Steven Polmans, Director Cargo and Logistics at Brussels Airport puts it straight: standstill means regression. And Europe, by and large, has been standing still for many years. The
consequences are foreseeable: Europe is falling behind its Asian and North American competitors.
It's time for politicians and the electorate to wake up, he urges, taking countermeasures and supporting innovations.
The skeptical statement delivered by Mr Polmans, criticizing the wide-spread immobility and egocentric behavior of a growing number of Europeans, is first and foremost his personal view. However, it can be expected that many share his thoughts due to similar experiences. “My impression is that Europe is on its way to becoming an open-air museum for the world,” he exclaimed. “Long-term investments are almost impossible because there is immediate and often very fierce opposition to anything new.”
He went on to say: “Many well-situated people, particularly those living in Western Europe, are scared of change, because change is perceived as a harassment threatening the comfort zone they live in.”
Having said this, he outlines the consequences of this selfish and nimby behavior: “Europe is falling behind while Asia, particularly China, and North America are moving ahead quite fast, overtaking the old continent at breath-taking speed. “I think Europe has to embrace sustainability and growth, because they can go hand in hand.”
At this point of discussion with this publication, the question came up which consequences of his harsh criticism Mr Polmans intends to draw himself.
The answer is typical for this energetic manager who hates mediocrity, and continuously strives for improvements: “To carry on unabated, in catapulting Brussels Airport’s cargo and logistics business into the major European league, saving jobs and making staff proud to be a member of BRUcargo and working at Brussels Airport.”
A noble but costly undertaking, evidenced by investments of €100 million spent on the construction of a new animal inspection center, a new pharma complex, cargo terminals for ground handling agents Swissport and WFS, a new 5,600 sqm facility for forwarding agent Ziegler, and a security building rented by Brinks for storing and processing valuables or top-quality works of art. Further investments for developing 150,000 additional square meters at BRUcargo are to follow, with constructions expected to be finalized by 2023/24. By then a total of 450,000 sqm will be roofed.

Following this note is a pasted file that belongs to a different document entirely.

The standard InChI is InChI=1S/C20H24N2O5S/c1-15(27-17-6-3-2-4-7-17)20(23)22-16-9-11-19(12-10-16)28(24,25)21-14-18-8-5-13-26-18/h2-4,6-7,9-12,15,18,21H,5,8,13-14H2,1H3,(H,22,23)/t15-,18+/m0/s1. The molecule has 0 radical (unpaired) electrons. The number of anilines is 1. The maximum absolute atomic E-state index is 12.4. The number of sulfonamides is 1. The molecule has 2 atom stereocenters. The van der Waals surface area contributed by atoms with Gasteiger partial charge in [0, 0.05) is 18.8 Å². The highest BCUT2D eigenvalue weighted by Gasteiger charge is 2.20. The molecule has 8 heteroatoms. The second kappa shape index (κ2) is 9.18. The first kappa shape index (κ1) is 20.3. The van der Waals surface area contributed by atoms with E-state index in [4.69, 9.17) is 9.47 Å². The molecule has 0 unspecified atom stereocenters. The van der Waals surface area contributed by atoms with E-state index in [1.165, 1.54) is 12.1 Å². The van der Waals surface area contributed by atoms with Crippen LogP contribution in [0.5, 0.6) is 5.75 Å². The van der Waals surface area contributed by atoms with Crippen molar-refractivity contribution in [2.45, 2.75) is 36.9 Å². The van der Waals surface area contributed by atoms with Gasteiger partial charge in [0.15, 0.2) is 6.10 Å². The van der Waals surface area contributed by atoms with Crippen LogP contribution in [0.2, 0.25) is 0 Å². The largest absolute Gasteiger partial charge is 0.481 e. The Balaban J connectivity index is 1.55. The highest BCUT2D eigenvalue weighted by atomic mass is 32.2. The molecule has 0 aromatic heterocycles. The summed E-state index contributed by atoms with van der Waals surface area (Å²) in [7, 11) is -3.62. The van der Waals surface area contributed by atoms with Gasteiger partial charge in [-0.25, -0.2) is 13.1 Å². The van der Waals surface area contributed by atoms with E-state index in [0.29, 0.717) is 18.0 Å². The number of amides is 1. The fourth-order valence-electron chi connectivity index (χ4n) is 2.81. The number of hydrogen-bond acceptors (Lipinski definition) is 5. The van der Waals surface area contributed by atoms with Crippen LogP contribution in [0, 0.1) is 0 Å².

Steven Polmans, Director Cargo and Logistics at Brussels Airport Cargo in an interview with
Heiner Siegmund of CargoForwarder Global
Can-do mentality needed
Investing in new freight facilities when the market is as flat as it has been for months, makes a lot of sense, emphasizes the manager. When business picks up again in future, the groundwork has been done and “we can offer our tenants 50,000 additional square meters for utilization, added to the existing facilities which presently cover 300,000 square meters.” By 23/24, the renovation of the apron flanking BRUcargo will be accomplished as well, fully financed out of the airport’s coffers. “What is really encouraging, is the phenomenal growth of our pharmaceutical business here at Brussels Airport,” states Mr Polmans. “That’s why we need specialized warehouses and state-of-the-art facilities.” This goes hand-in-hand with well-trained staff, continuous performance enhancements, and a can-do mentality instead of a work-to-rule attitude, he adds.
Sichuan Airlines is coming
Touching the cargo business in the first half year, Polmans speaks of sales declines in the region of ten percent. However, things might improve gradually in the weeks ahead when Sichuan Airlines starts twice-weekly full cargo services to Brussels that will be doubled at the end of this year and flown daily as of next year. The carrier’s A330F aircraft are able to accommodate up to 55 tons per take-off.
Volume-wise, this is more than just a drop in the cargo ocean.